Now HTV is trying to shatter the myth with a new television series about the great Briton.

Clobbered

Called Arthur, it is being shot on location around Bristol.

The new-look Arthur is being played by Oliver Tobias, fresh from a leading role in the London production of Hair.

Gone are the castles, plumes and Medieval trapping of Tennyson and Swinburne. HTV’s Arthur lives in a hut and wears drab, Celtic clothing. This breakaway from the established Arthurian image is much nearer the historic truth.

But realism can go too far. In a battle scene shot in Compton Dando last week Arthur was clobbered in the back of the head by a spear. Celtic remedies for the wound were dismissed and Oliver Tobias spent two days in the Bristol Royal Infirmary recovering.

Arthur was soon back in charge of his warriors, and next time the battle scene was shot he won.1

“I think Arthur was a gutsy young man, a battle leader and a tactician. The legend is rubbish,” said producer Peter Miller. “We have tried to rationalise the legend. Take Excalibur – of course there was no magic in the sword. It’s just Arthur had a long sword and the Saxons had short axes so he always won his fights.”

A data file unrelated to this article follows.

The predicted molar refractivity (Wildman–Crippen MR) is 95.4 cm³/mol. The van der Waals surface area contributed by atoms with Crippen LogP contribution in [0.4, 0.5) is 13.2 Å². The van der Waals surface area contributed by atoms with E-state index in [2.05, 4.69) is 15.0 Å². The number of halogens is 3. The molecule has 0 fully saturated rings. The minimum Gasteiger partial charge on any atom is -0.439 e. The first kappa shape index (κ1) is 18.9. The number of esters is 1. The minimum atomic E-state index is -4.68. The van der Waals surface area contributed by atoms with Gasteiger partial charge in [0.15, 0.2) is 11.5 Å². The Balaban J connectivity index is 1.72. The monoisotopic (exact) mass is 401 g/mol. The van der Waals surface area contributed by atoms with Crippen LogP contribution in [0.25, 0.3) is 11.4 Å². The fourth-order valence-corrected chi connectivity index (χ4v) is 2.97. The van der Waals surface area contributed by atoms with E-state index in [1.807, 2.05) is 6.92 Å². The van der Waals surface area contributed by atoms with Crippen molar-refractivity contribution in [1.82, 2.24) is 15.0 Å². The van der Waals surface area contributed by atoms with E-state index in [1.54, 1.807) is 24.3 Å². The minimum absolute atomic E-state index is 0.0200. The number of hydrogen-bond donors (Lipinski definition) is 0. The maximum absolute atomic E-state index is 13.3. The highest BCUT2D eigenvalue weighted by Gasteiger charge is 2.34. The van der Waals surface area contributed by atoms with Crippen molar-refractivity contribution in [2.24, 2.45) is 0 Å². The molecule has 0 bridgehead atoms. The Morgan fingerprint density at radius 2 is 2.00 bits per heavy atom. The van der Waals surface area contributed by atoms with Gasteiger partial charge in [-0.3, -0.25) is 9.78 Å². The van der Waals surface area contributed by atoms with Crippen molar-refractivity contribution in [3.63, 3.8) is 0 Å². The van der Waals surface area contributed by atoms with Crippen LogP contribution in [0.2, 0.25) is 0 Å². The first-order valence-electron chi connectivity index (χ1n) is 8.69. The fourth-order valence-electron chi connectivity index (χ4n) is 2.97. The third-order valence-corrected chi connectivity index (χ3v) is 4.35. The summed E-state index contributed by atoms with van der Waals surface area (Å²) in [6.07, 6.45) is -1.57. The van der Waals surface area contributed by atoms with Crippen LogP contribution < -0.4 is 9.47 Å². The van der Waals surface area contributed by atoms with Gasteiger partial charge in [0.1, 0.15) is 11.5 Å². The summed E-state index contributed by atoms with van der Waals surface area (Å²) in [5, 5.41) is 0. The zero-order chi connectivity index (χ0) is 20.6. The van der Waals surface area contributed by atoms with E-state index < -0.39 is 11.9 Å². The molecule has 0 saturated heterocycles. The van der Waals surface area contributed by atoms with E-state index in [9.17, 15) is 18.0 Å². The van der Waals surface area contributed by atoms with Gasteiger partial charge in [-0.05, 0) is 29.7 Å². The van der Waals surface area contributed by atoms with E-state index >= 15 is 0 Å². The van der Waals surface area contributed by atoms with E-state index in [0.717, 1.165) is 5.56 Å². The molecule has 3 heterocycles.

“We’ve gone to a great deal of trouble to create a factual setting for the series,” he explained. “A hell of a lot of money has been spent providing the right farm animals for the village.”

Museum

“Some long-horn cows were sent to the highlands of Scotland to grow the shaggy coats typical of the cattle of the period.” A herd of near-extinct sheep are also getting star treatment. They share a special field with the cattle not far from Arthur’s camp. “You see, it has to be real. All the animals came from a cattle museum about 20 miles from Woodchester.2 So far they’ve cost us £600,” said Mr Miller.